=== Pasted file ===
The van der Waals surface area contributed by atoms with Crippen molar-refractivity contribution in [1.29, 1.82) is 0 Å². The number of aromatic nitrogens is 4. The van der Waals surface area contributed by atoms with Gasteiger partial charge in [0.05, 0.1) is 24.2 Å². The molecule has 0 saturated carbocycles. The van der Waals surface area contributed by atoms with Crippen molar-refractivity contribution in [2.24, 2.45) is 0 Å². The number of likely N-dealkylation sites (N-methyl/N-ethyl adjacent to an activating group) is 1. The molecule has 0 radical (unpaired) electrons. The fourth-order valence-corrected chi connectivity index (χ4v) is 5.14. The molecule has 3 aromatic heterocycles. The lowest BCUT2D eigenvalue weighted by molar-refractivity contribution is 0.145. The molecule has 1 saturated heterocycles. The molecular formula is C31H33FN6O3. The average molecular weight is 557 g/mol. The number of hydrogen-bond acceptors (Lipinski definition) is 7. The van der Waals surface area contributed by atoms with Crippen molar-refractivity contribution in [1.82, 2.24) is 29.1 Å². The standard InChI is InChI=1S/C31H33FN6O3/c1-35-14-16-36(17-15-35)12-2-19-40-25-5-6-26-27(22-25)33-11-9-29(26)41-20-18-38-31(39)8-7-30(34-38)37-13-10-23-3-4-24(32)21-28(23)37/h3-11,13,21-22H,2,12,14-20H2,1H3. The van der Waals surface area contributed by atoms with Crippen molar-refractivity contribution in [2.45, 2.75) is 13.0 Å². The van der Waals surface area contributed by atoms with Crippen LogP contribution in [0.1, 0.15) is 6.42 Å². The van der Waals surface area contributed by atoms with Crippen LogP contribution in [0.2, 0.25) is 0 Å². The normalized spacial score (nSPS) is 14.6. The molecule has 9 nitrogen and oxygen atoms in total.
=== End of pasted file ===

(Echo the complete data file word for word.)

The van der Waals surface area contributed by atoms with Crippen molar-refractivity contribution in [1.29, 1.82) is 0 Å². The number of aromatic nitrogens is 4. The van der Waals surface area contributed by atoms with Gasteiger partial charge in [0.05, 0.1) is 24.2 Å². The molecule has 0 saturated carbocycles. The van der Waals surface area contributed by atoms with Crippen molar-refractivity contribution in [2.24, 2.45) is 0 Å². The number of likely N-dealkylation sites (N-methyl/N-ethyl adjacent to an activating group) is 1. The molecule has 0 radical (unpaired) electrons. The fourth-order valence-corrected chi connectivity index (χ4v) is 5.14. The molecule has 3 aromatic heterocycles. The lowest BCUT2D eigenvalue weighted by molar-refractivity contribution is 0.145. The molecule has 1 saturated heterocycles. The molecular formula is C31H33FN6O3. The average molecular weight is 557 g/mol. The number of hydrogen-bond acceptors (Lipinski definition) is 7. The van der Waals surface area contributed by atoms with Crippen molar-refractivity contribution in [1.82, 2.24) is 29.1 Å². The standard InChI is InChI=1S/C31H33FN6O3/c1-35-14-16-36(17-15-35)12-2-19-40-25-5-6-26-27(22-25)33-11-9-29(26)41-20-18-38-31(39)8-7-30(34-38)37-13-10-23-3-4-24(32)21-28(23)37/h3-11,13,21-22H,2,12,14-20H2,1H3. The van der Waals surface area contributed by atoms with Crippen molar-refractivity contribution in [2.45, 2.75) is 13.0 Å². The van der Waals surface area contributed by atoms with Crippen LogP contribution in [0.1, 0.15) is 6.42 Å². The van der Waals surface area contributed by atoms with Crippen LogP contribution in [0.2, 0.25) is 0 Å². The normalized spacial score (nSPS) is 14.6. The molecule has 9 nitrogen and oxygen atoms in total.